[gmx-users] Question about cut-off values with respect to the neighbor list

Justin Lemkul jalemkul at vt.edu
Sun Aug 19 02:27:16 CEST 2012

On 8/18/12 5:59 PM, Andrew DeYoung wrote:
> Hi,
> If you have time, I have some questions about the neighbor list and cut-off
> values.
> I am running NVT simulations with coulombtype = PME and vdwtype = cut-off.
> I have specified equal neighbor search, vdw, and Coulomb cut-offs: rlist =
> 1.5 nm, rvdw = 1.5 nm, rcoulomb = 1.5 nm.  Is it a good idea to use rlist =
> rvdw = rcoulomb?  (I typically use the default value of nstlist: nstlist =
> 10.)
> According to the manual
> (http://manual.gromacs.org/current/online/mdp_opt.html#vdw), using vdwtype =
> cut-off means that neighbor searching will be performed using a twin-range
> approach.  rvdw must be greater than or equal to rlist, rvdw >= rlist; in my
> case, I am using rvdw = rlist.  Is this a good idea?

Refer to the PDF manual for greater detail.  Since a single interaction range 
neighbor searching method is a special case of the twin-range method, one is, in 
a sense, always using a twin-range method.  The online manual leaves this 
somewhat ambiguous but the print manual contains a much better explanation.

The cutoff values should be dictated by the force field you're applying.  I've 
never seen a force field in Gromacs that should be used with 1.5-nm cutoffs, but 
perhaps you're using something that is non-standard.

> Section 4.6.3 of the manual describes.  Of course, in the neighbor list,
> "all interaction pairs within rlist are stored."  But "interactions between
> pairs that do not fall within rlist but do fall within max(rcoulomb,rvdw)
> are computed during neighbor searching."  Does this statement imply that I
> should use rvdw > rlist, rather than rvdw = rlist?

Again, this is dictated by the parameterization of the force field.  You're 
presupposing a solution to a problem that does not necessarily exist.

> However, there is no "grace distance" in Gromacs
> (http://lists.gromacs.org/pipermail/gmx-users/2004-January/008831.html).
> According to Berk Hess:
> "There is no 'grace distance' in Gromacs. A pair of atoms is put in the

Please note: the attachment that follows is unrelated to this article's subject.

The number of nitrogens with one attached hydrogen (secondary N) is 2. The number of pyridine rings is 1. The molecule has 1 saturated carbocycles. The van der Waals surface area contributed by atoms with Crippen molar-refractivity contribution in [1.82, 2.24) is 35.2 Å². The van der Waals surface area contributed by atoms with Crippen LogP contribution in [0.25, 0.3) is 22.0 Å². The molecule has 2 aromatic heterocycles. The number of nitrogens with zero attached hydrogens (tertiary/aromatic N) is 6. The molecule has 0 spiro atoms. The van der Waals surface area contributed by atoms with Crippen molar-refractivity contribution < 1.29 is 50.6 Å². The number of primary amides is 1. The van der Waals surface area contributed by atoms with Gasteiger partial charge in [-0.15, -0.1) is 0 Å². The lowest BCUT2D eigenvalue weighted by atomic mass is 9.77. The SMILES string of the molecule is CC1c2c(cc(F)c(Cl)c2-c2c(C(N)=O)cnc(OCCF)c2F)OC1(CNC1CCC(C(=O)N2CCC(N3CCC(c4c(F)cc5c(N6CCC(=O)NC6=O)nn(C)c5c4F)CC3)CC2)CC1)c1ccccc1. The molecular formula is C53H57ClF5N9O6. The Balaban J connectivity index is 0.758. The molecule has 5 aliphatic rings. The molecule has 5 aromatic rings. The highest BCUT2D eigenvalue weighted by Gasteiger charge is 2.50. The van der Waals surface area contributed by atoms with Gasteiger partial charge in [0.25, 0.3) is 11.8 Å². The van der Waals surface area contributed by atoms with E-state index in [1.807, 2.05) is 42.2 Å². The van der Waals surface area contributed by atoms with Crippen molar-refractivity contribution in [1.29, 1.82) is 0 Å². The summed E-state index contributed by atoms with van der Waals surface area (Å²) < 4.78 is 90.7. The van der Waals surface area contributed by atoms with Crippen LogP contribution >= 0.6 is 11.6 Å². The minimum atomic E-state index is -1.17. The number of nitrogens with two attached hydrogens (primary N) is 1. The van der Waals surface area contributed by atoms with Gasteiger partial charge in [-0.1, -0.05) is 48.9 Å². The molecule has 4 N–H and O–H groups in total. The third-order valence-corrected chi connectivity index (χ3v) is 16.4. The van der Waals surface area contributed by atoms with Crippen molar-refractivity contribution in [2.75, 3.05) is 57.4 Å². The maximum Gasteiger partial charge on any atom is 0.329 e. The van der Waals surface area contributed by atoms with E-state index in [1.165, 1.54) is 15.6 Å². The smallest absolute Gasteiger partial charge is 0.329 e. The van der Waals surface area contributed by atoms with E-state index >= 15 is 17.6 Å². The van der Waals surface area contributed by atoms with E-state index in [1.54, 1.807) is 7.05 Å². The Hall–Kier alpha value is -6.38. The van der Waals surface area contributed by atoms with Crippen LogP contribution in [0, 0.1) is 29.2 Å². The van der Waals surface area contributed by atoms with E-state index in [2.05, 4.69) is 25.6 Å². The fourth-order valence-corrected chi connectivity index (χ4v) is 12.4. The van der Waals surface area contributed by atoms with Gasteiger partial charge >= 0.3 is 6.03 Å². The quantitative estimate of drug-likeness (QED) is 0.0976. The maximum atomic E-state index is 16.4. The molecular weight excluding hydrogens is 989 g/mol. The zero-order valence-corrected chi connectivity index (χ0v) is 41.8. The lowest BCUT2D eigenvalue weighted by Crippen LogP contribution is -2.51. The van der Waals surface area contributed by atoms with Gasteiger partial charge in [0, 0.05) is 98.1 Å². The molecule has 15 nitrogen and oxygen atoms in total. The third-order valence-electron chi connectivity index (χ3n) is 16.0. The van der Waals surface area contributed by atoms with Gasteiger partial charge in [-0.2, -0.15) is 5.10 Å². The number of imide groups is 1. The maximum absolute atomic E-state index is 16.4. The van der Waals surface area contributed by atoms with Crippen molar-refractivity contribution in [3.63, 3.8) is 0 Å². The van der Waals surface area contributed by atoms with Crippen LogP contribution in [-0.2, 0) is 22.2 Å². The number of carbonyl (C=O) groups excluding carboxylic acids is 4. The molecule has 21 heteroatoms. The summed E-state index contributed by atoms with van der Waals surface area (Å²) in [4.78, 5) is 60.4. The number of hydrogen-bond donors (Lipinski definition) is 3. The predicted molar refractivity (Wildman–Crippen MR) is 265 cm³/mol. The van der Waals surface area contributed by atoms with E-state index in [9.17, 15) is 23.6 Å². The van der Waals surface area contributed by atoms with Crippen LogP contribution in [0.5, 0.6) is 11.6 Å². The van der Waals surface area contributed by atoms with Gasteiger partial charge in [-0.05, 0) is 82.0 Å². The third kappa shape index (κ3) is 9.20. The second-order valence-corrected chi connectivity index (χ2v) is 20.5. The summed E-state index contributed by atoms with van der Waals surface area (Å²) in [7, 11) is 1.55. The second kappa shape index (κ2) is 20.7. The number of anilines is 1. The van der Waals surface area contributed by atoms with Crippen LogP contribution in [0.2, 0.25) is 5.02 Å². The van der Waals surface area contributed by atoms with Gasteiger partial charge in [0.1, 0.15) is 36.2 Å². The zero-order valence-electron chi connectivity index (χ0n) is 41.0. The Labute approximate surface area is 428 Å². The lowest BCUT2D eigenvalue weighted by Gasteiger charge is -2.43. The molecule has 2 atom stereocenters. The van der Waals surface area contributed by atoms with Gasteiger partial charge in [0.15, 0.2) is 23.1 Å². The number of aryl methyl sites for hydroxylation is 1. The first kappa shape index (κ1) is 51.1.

> neighborlist if the centers of geometry of the charge groups they belong to
> are inside the cut-off distance. Thus some atom pairs might not interact
> while they are inside the cut-off distance, while other atom pairs might
> interact while they are outside the cut-off distance. These charge groups
> are important for simulations with cut-off electrostatics as they reduce the
> cut-off noise significantly. With shiftted electrostatics or PME charge
> groups are only important for performance reasons."
> The above paragraph seems to imply that I should use rvdw = rlist.  The
> above paragraph seems to say that since, unlike other MD codes that do not
> use charge groups, in Gromacs there is really no need for a "grace distance"
> -- because the use of charge groups, rather than atoms, in a sense has a
> "bult-in" grace distance.  The charge groups are unlikely to move much
> between neighbor list updates every nstlist steps.

Most force fields use single-atom charge groups, so the distinction between 
"charge group pair" and "atom pair" is dependent upon the force field.

> So, my question is, am I at risk for artifacts if I use rvdw = rlist?
> Should I instead use rvdw >= rlist?

Again, it's up to the force field parameterization.  If you're using settings 
for which your parameter set was derived, then you're not introducing any *new* 
artifacts, but any that exist within the original derivation would be preserved. 
  Whether or not that's acceptable is up to you and anyone who critiques the 
work.  Without more information about the force field you're using, it's hard to 
say whether anything you're doing is inherently "right" or not, because, as 
stated above, 1.5-nm cutoffs are incorrect for any of the standard force fields 
that come with Gromacs.



Justin A. Lemkul, Ph.D.
Research Scientist
Department of Biochemistry
Virginia Tech
Blacksburg, VA
jalemkul[at]vt.edu | (540) 231-9080


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